Tag Archives: knit 2 together

n00b Hat, Part 4: Decreasing

How’s your hat going?  Mine’s looking pretty good, and I bet yours it too.

OLYMPUS DIGITAL CAMERABut, you’ve probably noticed, that this hat is a big flatty-flat piece of knitting.  And, I don’t know about you, but my head is not flat.  It is big and round, like a melon.

So, we probably need to make our hats a little more head-shaped.  We’ll do that by adding some “shaping” to our knitting.  Shaping is a generic term for using special stitches to give your knitting a 3D shape.  I’ll show you how to do a simple knit two together decrease (which is usually shortened to ‘k2tog’).

We’re going to do 8 k2togs across each knit row of the hat for the rest of the project.  Make sure you are working on a knit row, and start following along.

Knit 8 stitches regularly.  Then, get ready for a k2tog.

OLYMPUS DIGITAL CAMERAk2togs are super easy to do.  It’s exactly like doing a knit, but instead of poking your right needle through a single stitch, you poke it through two stitches.  Like this:

OLYMPUS DIGITAL CAMERAThen, wrap your yarn around the tip of your needle.

OLYMPUS DIGITAL CAMERAAnd pull your new stitch through both old stitches.

OLYMPUS DIGITAL CAMERAThen drop the old stitches off your left-hand needle.  See how you’ve decreased the number of stitches by one?  (2 old stitches = 1 new stitch)

OLYMPUS DIGITAL CAMERAKeep working in the established pattern: Knit 8 stitches, then k2tog. Knit 8, k2tog, knit 8, k2tog, over and over.  You should end the row with a k2tog.

The next row is a purl row, so purl all stitches (don’t do any decreases).

The next row is a knit row, so you’ll do decreases again.  This time, knit 7 stitches, k2tog, knit 7 stitches, k2tog, etc.

Then purl a row.

Then work a knit/decrease row.  Knit 6, k2tog, knit 6, k2tog, etc.

Then purl a row.

Then do another knit/decrease row.  Knit 5, k2tog, knit 5, k2tog, etc.

Then purl a row.

See how the pattern goes?  All purl rows are worked like normal.  All knit rows include decreases.  Each time you do a decrease row, you knit 1 fewer stitch between each decrease.  (If you find yourself getting confused, make notes on a post-it to help you keep track of where you are.) If you keep working in this pattern, your decreases will end up lining up nicely.  Kind of pretty, right?

OLYMPUS DIGITAL CAMERAKeep going until you only have 8 stitches left on your needle, finishing with a knit row.   See how it actually kind of looks like a hat now?  Exciting!

OLYMPUS DIGITAL CAMERANext week, Finishing your hat!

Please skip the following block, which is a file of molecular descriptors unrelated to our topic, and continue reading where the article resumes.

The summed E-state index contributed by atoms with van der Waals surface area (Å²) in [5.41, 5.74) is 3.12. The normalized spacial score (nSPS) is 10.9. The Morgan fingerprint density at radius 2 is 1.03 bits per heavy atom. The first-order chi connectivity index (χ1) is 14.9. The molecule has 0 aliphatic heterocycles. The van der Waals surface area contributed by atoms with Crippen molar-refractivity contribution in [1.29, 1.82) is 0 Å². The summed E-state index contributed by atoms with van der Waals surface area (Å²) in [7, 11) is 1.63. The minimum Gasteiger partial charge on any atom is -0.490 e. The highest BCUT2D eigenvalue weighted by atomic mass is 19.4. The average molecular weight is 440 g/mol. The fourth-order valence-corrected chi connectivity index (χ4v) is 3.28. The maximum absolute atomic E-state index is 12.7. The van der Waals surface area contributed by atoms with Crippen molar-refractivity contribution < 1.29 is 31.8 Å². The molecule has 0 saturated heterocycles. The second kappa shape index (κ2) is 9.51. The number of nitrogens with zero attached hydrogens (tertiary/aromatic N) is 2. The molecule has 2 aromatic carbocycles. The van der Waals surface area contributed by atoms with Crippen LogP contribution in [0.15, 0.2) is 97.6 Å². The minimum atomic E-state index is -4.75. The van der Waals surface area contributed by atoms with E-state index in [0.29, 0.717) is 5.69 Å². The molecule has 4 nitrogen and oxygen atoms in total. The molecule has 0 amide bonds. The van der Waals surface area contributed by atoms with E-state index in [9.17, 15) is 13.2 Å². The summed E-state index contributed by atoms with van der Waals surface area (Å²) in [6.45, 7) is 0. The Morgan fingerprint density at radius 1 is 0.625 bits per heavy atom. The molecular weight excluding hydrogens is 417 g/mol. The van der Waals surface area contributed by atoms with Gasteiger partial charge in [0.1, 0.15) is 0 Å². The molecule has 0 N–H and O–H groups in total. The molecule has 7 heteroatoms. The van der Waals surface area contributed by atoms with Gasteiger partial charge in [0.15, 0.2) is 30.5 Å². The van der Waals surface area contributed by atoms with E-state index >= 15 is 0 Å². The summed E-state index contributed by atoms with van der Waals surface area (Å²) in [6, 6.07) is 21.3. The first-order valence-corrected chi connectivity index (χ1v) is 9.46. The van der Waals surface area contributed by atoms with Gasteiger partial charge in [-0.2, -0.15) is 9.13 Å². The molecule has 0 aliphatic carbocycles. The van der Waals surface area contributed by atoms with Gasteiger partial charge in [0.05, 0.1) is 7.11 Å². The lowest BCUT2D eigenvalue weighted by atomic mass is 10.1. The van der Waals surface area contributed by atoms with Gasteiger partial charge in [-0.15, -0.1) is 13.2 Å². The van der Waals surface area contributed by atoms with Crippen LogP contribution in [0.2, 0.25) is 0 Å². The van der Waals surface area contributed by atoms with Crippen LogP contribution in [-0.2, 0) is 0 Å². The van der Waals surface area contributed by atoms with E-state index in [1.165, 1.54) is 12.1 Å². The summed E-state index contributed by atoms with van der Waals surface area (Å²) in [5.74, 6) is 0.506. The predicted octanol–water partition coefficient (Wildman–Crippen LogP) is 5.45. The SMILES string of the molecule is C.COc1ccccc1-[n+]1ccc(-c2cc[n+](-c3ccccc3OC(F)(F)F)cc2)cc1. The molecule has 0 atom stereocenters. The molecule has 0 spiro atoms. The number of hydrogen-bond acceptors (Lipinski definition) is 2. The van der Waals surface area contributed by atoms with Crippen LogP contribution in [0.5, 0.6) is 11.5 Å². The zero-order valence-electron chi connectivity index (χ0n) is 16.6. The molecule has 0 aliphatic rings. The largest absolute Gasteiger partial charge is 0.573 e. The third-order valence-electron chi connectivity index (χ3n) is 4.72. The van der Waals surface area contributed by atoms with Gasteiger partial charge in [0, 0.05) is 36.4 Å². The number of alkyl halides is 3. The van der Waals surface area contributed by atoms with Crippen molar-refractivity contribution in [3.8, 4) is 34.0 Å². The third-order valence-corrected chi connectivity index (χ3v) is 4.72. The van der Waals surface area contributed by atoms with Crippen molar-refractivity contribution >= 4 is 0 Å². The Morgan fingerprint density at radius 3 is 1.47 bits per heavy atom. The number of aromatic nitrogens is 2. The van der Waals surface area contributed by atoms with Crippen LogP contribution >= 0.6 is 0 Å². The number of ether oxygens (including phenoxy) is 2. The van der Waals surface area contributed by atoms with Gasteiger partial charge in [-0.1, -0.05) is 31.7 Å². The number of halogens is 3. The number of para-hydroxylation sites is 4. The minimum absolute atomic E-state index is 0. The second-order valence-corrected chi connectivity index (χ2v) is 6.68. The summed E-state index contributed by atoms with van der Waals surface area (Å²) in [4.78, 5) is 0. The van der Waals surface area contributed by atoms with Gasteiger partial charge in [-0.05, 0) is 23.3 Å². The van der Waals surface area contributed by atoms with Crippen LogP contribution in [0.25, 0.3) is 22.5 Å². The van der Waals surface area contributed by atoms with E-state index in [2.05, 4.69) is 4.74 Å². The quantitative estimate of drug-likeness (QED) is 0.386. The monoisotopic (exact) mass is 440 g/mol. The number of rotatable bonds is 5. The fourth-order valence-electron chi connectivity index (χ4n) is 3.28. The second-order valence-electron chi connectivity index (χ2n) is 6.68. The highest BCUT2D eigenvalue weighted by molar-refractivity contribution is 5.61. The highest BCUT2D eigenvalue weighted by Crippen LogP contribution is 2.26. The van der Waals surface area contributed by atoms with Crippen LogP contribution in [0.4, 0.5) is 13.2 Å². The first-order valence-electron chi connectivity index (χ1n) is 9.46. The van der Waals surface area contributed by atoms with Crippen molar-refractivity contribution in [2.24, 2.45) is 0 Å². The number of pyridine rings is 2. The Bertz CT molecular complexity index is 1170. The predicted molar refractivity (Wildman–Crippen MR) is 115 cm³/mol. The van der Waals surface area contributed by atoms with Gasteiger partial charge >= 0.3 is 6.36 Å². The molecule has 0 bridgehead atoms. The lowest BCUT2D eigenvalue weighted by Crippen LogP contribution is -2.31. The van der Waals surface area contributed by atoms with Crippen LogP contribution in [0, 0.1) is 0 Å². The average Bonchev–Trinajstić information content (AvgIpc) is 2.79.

Sock Week: Gussett

Today we’re going to do the sock gusset.  I don’t know why, but I always feel like “gusset” is a vaguely dirty word.  I don’t know why though.  I  guess I’m just being weird.

Anyway, the sock gusset is the part of the foot right next to the heel.  To make the gusset, you’ll decrease two stitches every other row, until you’re back down to your Sock Number of stitches.  It’s super easy, and kind of fun watching your little decreases line up nicely.

So, remember how your needles were numbered last week?  Starting at the back of the heel/bottom of the foot, and working your way around in the knitting direction like this:

OLYMPUS DIGITAL CAMERASo, needles 1 and 4 are the bottom of the foot, and needles 2 and 3 are the top of the foot.

See how there are approximately a billion stitches on needles 1 and 4?  And see how there are only stitches equal to 1/4 of your Sock Number on needles 2 and 3?  We want to decrease stitches on needles 1 and 4 until they have the same number of stitches as needles 2 and 3.  Does that make sense? (I can’t actually see your response, since this is the internet, but I’m going to assume you are nodding or at least giving me a blank look.)

OK, so here’s what we’re going to do:

Row 1: Knit to two stitches before the end of needle 1.  Knit these two stitches together (k2tog).  Knit needles 2 and 3 with no decreases.  On needle 4, slip, slip knit (ssk) to work the first two stitches together, then knit to the end of the row.  You will have decreased 2 stitches on this row.  If you need a reminder about the difference between k2tog and ssk, try this video.

Row 2: Knit even (no decreases).

Repeat Rows 1 and 2 until all of your needles have the same number of stitches.  See how the decreases line up nicely, and make cool triangle-y shapes on both sides of your sock?  That’s your gusset.


Next time:  Instep (the stupid-easy part…. yay!)